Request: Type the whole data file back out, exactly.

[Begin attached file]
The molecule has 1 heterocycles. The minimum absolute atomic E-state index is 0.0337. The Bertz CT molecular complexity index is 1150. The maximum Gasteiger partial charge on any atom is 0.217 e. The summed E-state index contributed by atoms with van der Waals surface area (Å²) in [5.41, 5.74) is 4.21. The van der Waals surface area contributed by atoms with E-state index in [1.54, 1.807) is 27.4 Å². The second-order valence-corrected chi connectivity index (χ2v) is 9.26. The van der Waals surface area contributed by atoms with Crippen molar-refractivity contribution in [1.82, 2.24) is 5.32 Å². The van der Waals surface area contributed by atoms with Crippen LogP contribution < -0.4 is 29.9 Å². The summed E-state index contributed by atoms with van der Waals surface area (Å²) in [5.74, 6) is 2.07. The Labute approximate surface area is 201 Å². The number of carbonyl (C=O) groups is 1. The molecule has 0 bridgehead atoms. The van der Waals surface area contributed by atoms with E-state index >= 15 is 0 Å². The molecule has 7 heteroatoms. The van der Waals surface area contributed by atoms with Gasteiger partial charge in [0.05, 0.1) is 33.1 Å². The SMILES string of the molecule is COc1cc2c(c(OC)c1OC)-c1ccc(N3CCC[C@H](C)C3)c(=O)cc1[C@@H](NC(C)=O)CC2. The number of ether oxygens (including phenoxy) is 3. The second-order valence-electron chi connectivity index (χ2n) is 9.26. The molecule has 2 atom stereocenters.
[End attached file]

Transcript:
The molecule has 1 heterocycles. The minimum absolute atomic E-state index is 0.0337. The Bertz CT molecular complexity index is 1150. The maximum Gasteiger partial charge on any atom is 0.217 e. The summed E-state index contributed by atoms with van der Waals surface area (Å²) in [5.41, 5.74) is 4.21. The van der Waals surface area contributed by atoms with E-state index in [1.54, 1.807) is 27.4 Å². The second-order valence-corrected chi connectivity index (χ2v) is 9.26. The van der Waals surface area contributed by atoms with Crippen molar-refractivity contribution in [1.82, 2.24) is 5.32 Å². The van der Waals surface area contributed by atoms with Crippen LogP contribution < -0.4 is 29.9 Å². The summed E-state index contributed by atoms with van der Waals surface area (Å²) in [5.74, 6) is 2.07. The Labute approximate surface area is 201 Å². The number of carbonyl (C=O) groups is 1. The molecule has 0 bridgehead atoms. The van der Waals surface area contributed by atoms with E-state index >= 15 is 0 Å². The molecule has 7 heteroatoms. The van der Waals surface area contributed by atoms with Gasteiger partial charge in [0.05, 0.1) is 33.1 Å². The SMILES string of the molecule is COc1cc2c(c(OC)c1OC)-c1ccc(N3CCC[C@H](C)C3)c(=O)cc1[C@@H](NC(C)=O)CC2. The number of ether oxygens (including phenoxy) is 3. The second-order valence-electron chi connectivity index (χ2n) is 9.26. The molecule has 2 atom stereocenters.